A Mt. Juliet woman stricken by a degenerative disease is fighting for bits of her own body tissue.
Ashley Vickers is very busy, juggling four kids and a deadly disease. Her symptoms first started during her fourth pregnancy, four years ago.
“My hands would twitch and I would fall,” said Vickers, with daughter Hannah helping her speak. “I didn’t think anything of it.”
Ashley learned she has ALS. With no known cure, she turned to a controversial treatment: stem cell research.
She and her husband would take two trips to Russia for the treatment, costing roughly $80-thousand.
“Going to Russia, it was scary. It’s so far away, and it was my first time out of the country,” Ashley explained. “It put my disease on hold, it got no worse.”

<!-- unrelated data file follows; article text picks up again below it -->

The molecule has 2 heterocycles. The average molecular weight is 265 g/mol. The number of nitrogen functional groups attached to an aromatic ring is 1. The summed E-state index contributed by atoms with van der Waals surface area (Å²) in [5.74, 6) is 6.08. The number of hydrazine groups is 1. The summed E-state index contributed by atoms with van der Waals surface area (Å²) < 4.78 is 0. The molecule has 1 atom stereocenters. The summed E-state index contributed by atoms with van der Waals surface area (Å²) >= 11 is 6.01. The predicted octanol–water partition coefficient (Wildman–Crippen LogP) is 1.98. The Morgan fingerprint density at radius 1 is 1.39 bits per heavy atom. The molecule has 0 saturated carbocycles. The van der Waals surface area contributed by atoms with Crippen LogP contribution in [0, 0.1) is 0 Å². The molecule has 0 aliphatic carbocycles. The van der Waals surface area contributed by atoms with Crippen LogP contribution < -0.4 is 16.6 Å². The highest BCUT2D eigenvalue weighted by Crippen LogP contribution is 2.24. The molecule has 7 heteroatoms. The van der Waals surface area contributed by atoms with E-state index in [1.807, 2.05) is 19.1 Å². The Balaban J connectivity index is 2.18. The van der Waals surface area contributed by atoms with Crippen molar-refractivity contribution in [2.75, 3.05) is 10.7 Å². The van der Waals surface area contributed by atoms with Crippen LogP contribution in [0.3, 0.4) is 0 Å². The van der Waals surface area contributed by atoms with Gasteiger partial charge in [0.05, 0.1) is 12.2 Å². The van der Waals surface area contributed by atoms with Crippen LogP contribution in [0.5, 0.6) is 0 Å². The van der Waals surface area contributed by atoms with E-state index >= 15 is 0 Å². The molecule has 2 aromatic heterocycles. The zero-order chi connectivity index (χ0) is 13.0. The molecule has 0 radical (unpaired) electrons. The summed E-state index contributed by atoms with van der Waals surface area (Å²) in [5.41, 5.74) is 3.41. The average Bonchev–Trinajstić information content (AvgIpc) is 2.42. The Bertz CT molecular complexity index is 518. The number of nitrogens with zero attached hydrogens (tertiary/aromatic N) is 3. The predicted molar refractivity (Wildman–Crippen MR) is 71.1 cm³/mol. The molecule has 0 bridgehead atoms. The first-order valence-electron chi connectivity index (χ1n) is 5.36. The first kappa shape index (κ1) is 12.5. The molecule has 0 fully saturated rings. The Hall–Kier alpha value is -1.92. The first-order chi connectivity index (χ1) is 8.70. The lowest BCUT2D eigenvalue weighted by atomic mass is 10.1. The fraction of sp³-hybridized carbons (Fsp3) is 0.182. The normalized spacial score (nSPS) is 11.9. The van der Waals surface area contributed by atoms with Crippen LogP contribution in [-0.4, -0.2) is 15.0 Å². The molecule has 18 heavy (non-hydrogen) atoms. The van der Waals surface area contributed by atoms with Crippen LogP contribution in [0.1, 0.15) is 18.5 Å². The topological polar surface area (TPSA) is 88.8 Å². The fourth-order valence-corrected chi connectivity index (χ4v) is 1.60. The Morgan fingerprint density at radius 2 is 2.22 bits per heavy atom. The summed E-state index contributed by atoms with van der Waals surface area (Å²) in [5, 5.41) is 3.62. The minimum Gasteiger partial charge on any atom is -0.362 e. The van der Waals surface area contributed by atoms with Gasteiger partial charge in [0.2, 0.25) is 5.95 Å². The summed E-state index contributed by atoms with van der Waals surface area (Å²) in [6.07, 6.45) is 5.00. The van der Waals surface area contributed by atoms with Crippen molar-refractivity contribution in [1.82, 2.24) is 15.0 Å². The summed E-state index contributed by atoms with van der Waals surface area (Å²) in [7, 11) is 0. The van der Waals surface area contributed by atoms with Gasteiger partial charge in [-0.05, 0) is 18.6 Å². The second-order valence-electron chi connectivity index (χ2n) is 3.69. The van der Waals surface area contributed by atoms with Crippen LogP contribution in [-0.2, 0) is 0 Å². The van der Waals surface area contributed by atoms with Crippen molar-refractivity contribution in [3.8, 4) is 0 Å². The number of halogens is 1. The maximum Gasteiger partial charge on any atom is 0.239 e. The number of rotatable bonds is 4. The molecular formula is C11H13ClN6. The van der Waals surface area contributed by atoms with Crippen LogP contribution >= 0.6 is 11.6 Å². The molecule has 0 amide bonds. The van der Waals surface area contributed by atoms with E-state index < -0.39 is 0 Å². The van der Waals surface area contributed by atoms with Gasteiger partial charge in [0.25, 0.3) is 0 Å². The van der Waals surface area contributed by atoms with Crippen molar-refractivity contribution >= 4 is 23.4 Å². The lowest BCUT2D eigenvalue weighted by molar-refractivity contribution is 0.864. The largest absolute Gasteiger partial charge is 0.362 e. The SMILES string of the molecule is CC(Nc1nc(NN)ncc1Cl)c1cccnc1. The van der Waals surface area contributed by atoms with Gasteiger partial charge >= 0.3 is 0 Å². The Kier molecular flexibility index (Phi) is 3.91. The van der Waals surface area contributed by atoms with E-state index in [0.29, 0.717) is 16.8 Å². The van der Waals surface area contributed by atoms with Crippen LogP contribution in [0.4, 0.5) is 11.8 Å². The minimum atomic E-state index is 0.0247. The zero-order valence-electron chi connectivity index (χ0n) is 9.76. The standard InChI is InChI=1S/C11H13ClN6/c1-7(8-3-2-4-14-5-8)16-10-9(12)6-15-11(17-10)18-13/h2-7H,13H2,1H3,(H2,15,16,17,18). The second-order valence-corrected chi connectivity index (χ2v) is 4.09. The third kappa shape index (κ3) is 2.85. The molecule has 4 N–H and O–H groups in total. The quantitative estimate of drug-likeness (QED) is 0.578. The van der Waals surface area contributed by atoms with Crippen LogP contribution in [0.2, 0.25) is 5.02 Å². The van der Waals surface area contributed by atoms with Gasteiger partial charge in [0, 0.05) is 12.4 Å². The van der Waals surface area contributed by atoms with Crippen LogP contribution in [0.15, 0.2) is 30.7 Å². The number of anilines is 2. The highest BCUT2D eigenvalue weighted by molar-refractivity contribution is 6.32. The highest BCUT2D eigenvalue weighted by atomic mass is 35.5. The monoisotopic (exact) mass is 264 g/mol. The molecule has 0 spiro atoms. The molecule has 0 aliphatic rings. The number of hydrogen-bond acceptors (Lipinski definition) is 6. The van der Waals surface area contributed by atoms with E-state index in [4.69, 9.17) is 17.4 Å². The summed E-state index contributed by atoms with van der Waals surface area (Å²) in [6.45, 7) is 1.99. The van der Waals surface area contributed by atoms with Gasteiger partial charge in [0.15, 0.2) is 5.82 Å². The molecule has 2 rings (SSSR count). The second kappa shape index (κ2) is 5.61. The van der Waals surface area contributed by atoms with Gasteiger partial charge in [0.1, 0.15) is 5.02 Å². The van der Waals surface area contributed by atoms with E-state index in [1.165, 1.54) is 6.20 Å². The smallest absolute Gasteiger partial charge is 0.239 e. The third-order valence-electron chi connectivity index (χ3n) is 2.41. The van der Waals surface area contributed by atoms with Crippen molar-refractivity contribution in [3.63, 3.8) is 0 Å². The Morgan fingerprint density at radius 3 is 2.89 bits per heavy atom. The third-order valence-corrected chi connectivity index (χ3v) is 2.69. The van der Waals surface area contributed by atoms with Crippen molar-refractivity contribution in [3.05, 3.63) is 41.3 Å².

Big news would come last year. Ashley and family learned of a stateside procedure, where stem cells are taken from fat tissue.
Her cells were stored in Florida by US Stem Cell clinic. The injection procedures took place at New Life Medical Groups in Brentwood. But after four treatments, her cells are now sitting on ice.
“She gets a message from her doctor, saying the FDA had put a stop to the stem cells,” said daughter Hannah. “And that was that.”
It’s a legal battle that stems back years. The FDA has long sought to shut the procedures down, due to lack of oversight and FDA approval.
A federal judge granted an injunction this month, blocking the Florida clinic from continuing the treatments. In the meantime, Ashley’s cells are stuck.
While the science is certainly unsettled on this procedure, Ashley believes it works, and says her cells are her property.
“It’s gut wrenching. The cells belong to me, they came from my body,” she said. “They’re the only reason I’m alive.”
A spokesperson with US Stem Cell clinic tells News 2 their legal department is working on a response, hoping to have cells returned to their owners.